Thing is, people dont like writing down their contact info on a sheet of paper that anyone else in the bar can see. So you end up with a lot of fake names or illegible emails. The clipboard also usually only gets a few names a night. So you're getting low quality and low quantity, a bad combination.

I tell bands I work with to print up "Fan cards" an old one is pictured here (click to enlarge). Fan cards are 3x5 index cards with pre-printed fields for; name, address, city, state, zip, age, birthday, facebook and myspace addresses, phone and cell phone numbers.

You always want to get someone's zip code when getting their email address for your list. This is especially important for touring acts. Having a zip code allows you to only email people who are close enough to the venue to make it out to the show (if its a single show announcement rather than a list of all upcoming shows).

If you're a touring band and every email you send your fans includes info on shows that are too far away from them, you are basically training your fans to ignore your emails. Don't be that band.

But if you colllect your fans address, city state and zip, you can sort your fan base and only send an email to people in the cities you will be playing in. You wont be able to do that if you dont ask for their location.

If you decide to use the pictured fan cards, you and everyone in the band should have them on you 24/7. At your shows for sure, but also when you are out and about. You never know when you will run into someone wearing a T shirt that indicates they may be a potential fan of your style of music.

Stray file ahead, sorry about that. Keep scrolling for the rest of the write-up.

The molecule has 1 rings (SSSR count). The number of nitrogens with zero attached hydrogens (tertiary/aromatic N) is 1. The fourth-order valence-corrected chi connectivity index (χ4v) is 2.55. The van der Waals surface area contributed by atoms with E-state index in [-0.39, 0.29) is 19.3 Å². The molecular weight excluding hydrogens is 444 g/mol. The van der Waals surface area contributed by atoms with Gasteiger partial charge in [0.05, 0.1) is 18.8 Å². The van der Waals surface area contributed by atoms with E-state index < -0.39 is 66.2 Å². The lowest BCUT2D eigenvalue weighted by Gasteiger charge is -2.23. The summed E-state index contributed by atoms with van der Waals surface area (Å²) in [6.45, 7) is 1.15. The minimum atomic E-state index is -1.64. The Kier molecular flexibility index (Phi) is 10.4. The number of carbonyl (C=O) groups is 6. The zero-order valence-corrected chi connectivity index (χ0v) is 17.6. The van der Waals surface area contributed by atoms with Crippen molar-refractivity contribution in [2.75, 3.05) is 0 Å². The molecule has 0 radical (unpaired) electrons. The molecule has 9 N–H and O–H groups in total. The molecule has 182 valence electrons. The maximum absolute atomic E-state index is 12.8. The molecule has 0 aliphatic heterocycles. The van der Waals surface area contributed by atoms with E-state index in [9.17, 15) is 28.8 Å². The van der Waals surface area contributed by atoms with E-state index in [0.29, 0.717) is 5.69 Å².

Don't just pull the card out and hand it to someone. Wait until you are having a conversation with the person. Then at the right time, casually pull out a card and tell them you would love to tell them when your next show is. Seasoned musicians will pat their pockets first to give the appearance that they don't know if they have the card with them - brilliant!

Hand the card to the person and let them fill it out. If they dont want to answer a question, tell them its cool. But if you are casual about it, you will find that almost all of them will fill the card out completely.

After they walk away, turn the card over and write a one sentence description on the person or the conversation you just had. A short note like this will help you remember the conversation at the end of the night or later down the road. This is exactly why every profile on Musicpage has an Add Note button. Usually reading one or two small details from a previous conversation will jar your memory so you recall most of the previous conversation.

After the venue closes or when you leave, everyone in the band pulls out their cards so you can see who got the most. A lot of bands will have the person with the fewest cards be the driver that night or have to clean the van the next time, etc. A little competition goes a long way here because the way this technique is effective is cumulative.